Using the manufacturer’s values for the “within run” coefficient of variability for the VIDAS assay, simulations were carried out using different sample sizes to detect a 5% difference between the paired serum samples. Using this method, we determined that a sample of at least 86 serum pairs would be required to detect a 5% difference in anti-rubella IgG concentrations at a power of 80%.


The SST tubes were inspected after storage and the gels were all intact. A total of 102 serum pairs were tested after one year in frozen storage. Sixteen serum pairs were initially excluded from analysis, because one or both samples were found to have anti-rubella IgG concentrations greater than the upper limit of detection in the VIDAS assay. Of the remaining 86 samples, the IgG concentrations ranged from 0 to 331 IU/ml in the SST tubes and 0 to 360 IU/ml in the microtubes (fig 1). The mean (median) values were 135 (119) and 136 (124) IU/ml, respectively, confirming that the distribution of anti-rubella IgG in this population was positively skewed. Statistical analysis by Wilcoxon sign rank test showed no significant difference between the two groups of stored sera (estimated difference, −1.5 IU/ml; 95% confidence interval (CI), −3.5 to 0.5; p  =  0.18). The estimated difference using all 102 sera samples in the censored regression analysis was −0.7 IU/ml (95% CI, −3.3 to 1.8; p  =  0.6), which is similar to the non-parametric estimates and not significant.

Figure 1

Comparison of anti-rubella IgG concentrations in sera stored in primary SST tubes and microtubes.


Our study could not detect a difference in anti-rubella IgG activity between sera stored for a year at −20°C in microtubes or in the original gel separation tube. The SST tube could therefore be used for medium term storage of frozen sera in the original container, at least for the estimation of anti-rubella IgG. If anti-rubella activity is typical of other IgG antibodies, these sera should also be suitable for other IgG tests. We cannot comment on the suitability of this technique for other antibody classes or other analytes. Others have found that specimens stored in gel separation tubes are suitable for quantitative hepatitis C polymerase chain reaction5 estimation, but not for assaying some classes of therapeutic drugs.6 In practice, archived sera are usually accessed to look for immunity to infection (for example, to varicella zoster virus in a pregnant women exposed to chicken pox) or to try to establish an onset date for a newly recognised infection (for example, hepatitis C post-inoculation injury). In both cases, it is the detection of IgG in stored sera that is important and the SST tube should be suitable.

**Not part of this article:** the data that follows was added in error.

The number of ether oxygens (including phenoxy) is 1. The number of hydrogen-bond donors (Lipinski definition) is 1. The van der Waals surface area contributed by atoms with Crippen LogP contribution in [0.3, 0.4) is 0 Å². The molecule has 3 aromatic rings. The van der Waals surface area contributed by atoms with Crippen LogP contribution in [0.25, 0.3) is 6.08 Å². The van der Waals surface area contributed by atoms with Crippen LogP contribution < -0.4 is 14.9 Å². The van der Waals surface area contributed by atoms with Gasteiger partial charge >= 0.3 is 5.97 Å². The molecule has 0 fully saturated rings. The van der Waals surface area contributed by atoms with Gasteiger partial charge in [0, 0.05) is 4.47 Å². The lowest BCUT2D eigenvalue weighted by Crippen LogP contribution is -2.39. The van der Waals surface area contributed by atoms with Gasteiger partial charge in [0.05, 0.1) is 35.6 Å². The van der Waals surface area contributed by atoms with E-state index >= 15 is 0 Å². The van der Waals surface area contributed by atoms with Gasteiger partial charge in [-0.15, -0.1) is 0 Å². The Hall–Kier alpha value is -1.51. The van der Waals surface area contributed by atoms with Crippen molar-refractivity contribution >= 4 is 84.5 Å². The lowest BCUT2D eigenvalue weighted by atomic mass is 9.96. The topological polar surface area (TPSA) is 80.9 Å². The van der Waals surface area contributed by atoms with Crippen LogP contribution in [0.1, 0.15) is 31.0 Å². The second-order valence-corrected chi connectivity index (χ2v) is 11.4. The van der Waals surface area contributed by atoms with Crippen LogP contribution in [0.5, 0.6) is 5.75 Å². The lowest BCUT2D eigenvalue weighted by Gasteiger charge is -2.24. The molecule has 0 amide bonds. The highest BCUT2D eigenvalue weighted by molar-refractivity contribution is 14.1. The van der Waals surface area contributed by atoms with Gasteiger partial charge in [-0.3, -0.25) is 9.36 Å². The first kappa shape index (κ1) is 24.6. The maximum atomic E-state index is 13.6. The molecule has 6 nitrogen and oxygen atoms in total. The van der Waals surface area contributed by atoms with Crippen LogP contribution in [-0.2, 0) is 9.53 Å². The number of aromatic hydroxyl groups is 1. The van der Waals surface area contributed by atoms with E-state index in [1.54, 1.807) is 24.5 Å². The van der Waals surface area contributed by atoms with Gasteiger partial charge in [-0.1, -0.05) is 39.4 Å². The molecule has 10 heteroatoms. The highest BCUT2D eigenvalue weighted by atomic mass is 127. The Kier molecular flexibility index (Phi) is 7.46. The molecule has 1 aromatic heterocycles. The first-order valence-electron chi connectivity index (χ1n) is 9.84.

Take home messages

  • There were no significant differences in anti-rubella IgG activity between samples stored frozen for one year in either gel separation tubes or conventional plastic storage tubes

  • Thus, frozen storage of serum samples in primary gel separation tubes is a practical alternative to storing separated sera in secondary containers

  • Adopting this practice has the advantages of reducing specimen handling, reducing costs, and reducing errors in labelling stored samples

  • The main disadvantage is that these tubes require more storage space

  • The suitability of this technique for other antibody classes or other analytes would need to be investigated separately

Adopting frozen storage of primary gel separation samples has several advantages to the laboratory. First, the consumable and labour costs associated with serum separation and labelling of storage tubes are eliminated. In our laboratory 20 000 sera are stored annually. The savings are £1359 in consumables (microtubes, labels, and disposable transfer pipettes) and £2692 in staff time. Set against this, at current prices, the switch from plain Vacutainer tubes to SST tubes costs an extra £754 each year. From these figures, we estimate the total saving made by our laboratory to be £3297 each year.

“If anti-rubella activity is typical of other IgG antibodies, these sera should also be suitable for other IgG tests”

In addition, storing primary SST tubes substantially reduces the risks to laboratory staff associated with handling serum because processing and storing the sample are all done with a sealed tube. The identification of stored sera is more secure because there is no possibility of transcription errors in labelling storage vessels. For some categories of stored sample, such as those taken from the victims of inoculation injuries, the specimen can be collected, separated, and stored without ever being opened.

There are also some disadvantages to this system. For instance, there is no certainty, without extensive testing, that analytes will not react with the gel or tube and decline with time. Although IgG is of most interest to routine laboratories, other classes of antibody and viral antigens such as hepatitis B surface antigen are sometimes of interest, and may behave differently in storage. However, information on storage of these analytes is also lacking for the current system of storage in secondary plastic tubes. The other issue is freezer space. Primary sampling tubes are of necessity larger than the 1.8 ml tubes used routinely for serum storage and do not fit into the racks designed for them. Stored in racks, primary SST tubes occupy more than twice as much space as microtubes (2.16 litre/100 tubes v 0.89 litre/100 tubes). This may limit the adoption of frozen storage in primary gel separation tubes by some laboratories. However, overall it is our belief that this method is suitable for medium term storage of sera and solves many of the problems associated with serum storage in routine diagnostic virology laboratories.